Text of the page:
Explore the benefits of a community approach to genomic medicine and research
Translational research has shown the benefits of using a community-focussed approach to healthcare. This course shares these benefits and raises awareness of community genetics as a field of medicine. Amish communities and families affected by inherited disorders are given as an example.
On this course, you will explore the skills needed for translational research work and understand the meaning of community genetics. You will also learn the value of whole genome sequencing in the community context and the importance of community-specific medical research to patients.
What topics will you cover?
- A range of rare inherited diseases, and their genetic basis
- What we mean by the term ‘Community Genetics’
- Mechanisms and methodology for investigating the genetic basis of rare diseases in a community setting
- The use of whole genome analysis in the clinical management of patients within a community setting
- The importance of understanding a patient’s ethnicity, family history and cultural beliefs and practices, in formulating a differential diagnosis and for ensuring equality of health care and special educational needs provision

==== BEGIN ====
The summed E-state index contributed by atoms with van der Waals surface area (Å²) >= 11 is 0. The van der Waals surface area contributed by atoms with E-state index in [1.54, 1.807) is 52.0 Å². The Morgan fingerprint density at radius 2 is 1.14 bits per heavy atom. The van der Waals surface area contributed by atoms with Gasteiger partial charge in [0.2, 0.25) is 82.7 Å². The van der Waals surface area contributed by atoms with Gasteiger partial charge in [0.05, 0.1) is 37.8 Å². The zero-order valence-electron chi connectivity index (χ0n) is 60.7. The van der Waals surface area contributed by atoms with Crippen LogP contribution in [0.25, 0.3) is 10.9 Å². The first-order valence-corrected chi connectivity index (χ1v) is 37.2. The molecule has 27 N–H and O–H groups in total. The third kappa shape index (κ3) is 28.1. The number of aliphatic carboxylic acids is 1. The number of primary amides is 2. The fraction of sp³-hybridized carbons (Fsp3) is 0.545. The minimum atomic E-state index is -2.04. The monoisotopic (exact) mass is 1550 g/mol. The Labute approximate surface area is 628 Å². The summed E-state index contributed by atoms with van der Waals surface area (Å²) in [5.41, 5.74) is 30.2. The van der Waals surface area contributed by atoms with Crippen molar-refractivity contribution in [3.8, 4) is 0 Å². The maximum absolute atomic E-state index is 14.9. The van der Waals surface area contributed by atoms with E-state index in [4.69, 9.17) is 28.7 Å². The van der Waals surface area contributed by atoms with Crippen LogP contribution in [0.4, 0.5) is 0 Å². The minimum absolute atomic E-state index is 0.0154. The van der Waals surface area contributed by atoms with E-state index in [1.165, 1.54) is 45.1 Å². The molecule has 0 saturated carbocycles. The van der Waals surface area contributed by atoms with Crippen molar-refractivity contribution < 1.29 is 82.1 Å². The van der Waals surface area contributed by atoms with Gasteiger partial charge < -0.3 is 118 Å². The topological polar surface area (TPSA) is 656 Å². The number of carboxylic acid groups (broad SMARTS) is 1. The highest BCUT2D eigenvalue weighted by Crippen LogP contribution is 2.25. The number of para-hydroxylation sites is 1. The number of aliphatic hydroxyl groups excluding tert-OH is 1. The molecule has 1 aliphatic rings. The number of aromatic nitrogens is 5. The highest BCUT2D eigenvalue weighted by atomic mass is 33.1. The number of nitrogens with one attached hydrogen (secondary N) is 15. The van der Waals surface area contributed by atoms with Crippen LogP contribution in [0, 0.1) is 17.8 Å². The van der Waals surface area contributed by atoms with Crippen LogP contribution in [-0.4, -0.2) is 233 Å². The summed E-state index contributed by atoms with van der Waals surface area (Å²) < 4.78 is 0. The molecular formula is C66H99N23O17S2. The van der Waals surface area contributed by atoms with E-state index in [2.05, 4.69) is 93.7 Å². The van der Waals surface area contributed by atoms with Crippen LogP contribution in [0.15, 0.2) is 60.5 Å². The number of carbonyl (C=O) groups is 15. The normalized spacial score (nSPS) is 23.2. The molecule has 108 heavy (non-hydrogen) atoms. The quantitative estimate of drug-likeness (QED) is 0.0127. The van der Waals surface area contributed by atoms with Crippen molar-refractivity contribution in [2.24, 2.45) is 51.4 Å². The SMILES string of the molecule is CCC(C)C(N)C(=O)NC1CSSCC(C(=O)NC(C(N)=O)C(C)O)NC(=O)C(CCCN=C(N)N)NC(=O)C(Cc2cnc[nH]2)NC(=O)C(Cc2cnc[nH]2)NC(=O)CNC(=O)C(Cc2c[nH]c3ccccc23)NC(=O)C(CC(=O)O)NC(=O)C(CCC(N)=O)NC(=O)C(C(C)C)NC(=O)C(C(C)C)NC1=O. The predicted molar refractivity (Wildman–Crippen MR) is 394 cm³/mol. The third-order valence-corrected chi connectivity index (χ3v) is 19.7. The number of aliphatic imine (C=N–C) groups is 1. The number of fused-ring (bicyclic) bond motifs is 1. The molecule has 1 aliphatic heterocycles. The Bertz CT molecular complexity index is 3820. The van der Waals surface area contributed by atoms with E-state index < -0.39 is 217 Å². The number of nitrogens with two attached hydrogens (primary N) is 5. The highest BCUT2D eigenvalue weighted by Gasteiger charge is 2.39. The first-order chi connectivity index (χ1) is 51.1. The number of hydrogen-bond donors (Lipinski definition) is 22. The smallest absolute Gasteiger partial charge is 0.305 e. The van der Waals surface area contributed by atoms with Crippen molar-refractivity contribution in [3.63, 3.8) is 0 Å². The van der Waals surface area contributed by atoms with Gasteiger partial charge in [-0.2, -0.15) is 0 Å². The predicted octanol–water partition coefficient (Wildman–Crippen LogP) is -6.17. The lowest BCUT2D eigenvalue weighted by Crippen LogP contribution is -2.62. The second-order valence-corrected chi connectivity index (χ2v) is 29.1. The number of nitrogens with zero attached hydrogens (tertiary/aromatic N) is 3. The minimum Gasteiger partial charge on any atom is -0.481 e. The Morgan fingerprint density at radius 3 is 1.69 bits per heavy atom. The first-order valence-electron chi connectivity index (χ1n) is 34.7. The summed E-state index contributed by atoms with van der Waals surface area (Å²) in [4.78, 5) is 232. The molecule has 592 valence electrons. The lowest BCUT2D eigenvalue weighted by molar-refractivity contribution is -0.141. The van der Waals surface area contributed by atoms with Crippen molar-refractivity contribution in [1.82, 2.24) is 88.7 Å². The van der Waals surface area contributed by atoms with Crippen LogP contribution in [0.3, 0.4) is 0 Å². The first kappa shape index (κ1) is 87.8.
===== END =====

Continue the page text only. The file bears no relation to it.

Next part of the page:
- Mechanisms for dissemination of research findings to ensure maximum community, and international, impact and benefits
When would you like to start?
Start straight away and learn at your own pace. If the course hasn’t started yet you’ll see the future date listed below.
Who is the course for?
This course is for research teams, clinicians and allied health and special educational needs workers and diagnostic facilities that work with families affected by inherited diseases.
Who developed the course?
University of Exeter
The University of Exeter is a Russell Group university. It combines world-class research with very high levels of student satisfaction.